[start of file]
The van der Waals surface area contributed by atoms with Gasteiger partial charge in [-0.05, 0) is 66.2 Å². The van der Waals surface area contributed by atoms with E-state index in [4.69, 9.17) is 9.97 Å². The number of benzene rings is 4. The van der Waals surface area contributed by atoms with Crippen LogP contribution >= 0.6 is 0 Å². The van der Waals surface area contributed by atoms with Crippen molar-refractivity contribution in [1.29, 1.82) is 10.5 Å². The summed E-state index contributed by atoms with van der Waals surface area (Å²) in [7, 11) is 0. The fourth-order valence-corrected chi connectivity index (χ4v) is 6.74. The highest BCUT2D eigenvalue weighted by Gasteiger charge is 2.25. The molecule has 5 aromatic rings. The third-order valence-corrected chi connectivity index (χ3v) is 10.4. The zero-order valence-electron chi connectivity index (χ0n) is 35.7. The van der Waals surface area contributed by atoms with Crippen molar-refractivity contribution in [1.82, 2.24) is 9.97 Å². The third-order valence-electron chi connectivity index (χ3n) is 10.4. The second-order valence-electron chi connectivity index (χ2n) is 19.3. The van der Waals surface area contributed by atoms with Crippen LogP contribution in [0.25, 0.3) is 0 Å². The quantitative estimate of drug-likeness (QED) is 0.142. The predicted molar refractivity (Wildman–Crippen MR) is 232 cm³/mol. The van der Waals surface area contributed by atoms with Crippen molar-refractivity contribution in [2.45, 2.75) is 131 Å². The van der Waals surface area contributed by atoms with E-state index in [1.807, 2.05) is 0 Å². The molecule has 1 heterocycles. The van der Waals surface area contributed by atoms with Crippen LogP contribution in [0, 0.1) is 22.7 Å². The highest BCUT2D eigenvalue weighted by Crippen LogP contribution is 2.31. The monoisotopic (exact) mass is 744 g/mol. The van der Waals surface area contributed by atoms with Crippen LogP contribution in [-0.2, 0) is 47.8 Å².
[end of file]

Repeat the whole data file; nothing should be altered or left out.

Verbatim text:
The van der Waals surface area contributed by atoms with Gasteiger partial charge in [-0.05, 0) is 66.2 Å². The van der Waals surface area contributed by atoms with E-state index in [4.69, 9.17) is 9.97 Å². The number of benzene rings is 4. The van der Waals surface area contributed by atoms with Crippen LogP contribution >= 0.6 is 0 Å². The van der Waals surface area contributed by atoms with Crippen molar-refractivity contribution in [1.29, 1.82) is 10.5 Å². The summed E-state index contributed by atoms with van der Waals surface area (Å²) in [7, 11) is 0. The fourth-order valence-corrected chi connectivity index (χ4v) is 6.74. The highest BCUT2D eigenvalue weighted by Gasteiger charge is 2.25. The molecule has 5 aromatic rings. The third-order valence-corrected chi connectivity index (χ3v) is 10.4. The zero-order valence-electron chi connectivity index (χ0n) is 35.7. The van der Waals surface area contributed by atoms with Crippen molar-refractivity contribution in [1.82, 2.24) is 9.97 Å². The third-order valence-electron chi connectivity index (χ3n) is 10.4. The second-order valence-electron chi connectivity index (χ2n) is 19.3. The van der Waals surface area contributed by atoms with Crippen LogP contribution in [0.25, 0.3) is 0 Å². The quantitative estimate of drug-likeness (QED) is 0.142. The predicted molar refractivity (Wildman–Crippen MR) is 232 cm³/mol. The van der Waals surface area contributed by atoms with Crippen molar-refractivity contribution in [2.45, 2.75) is 131 Å². The van der Waals surface area contributed by atoms with E-state index in [1.807, 2.05) is 0 Å². The molecule has 1 heterocycles. The van der Waals surface area contributed by atoms with Crippen LogP contribution in [0, 0.1) is 22.7 Å². The highest BCUT2D eigenvalue weighted by Crippen LogP contribution is 2.31. The monoisotopic (exact) mass is 744 g/mol. The van der Waals surface area contributed by atoms with Crippen LogP contribution in [-0.2, 0) is 47.8 Å².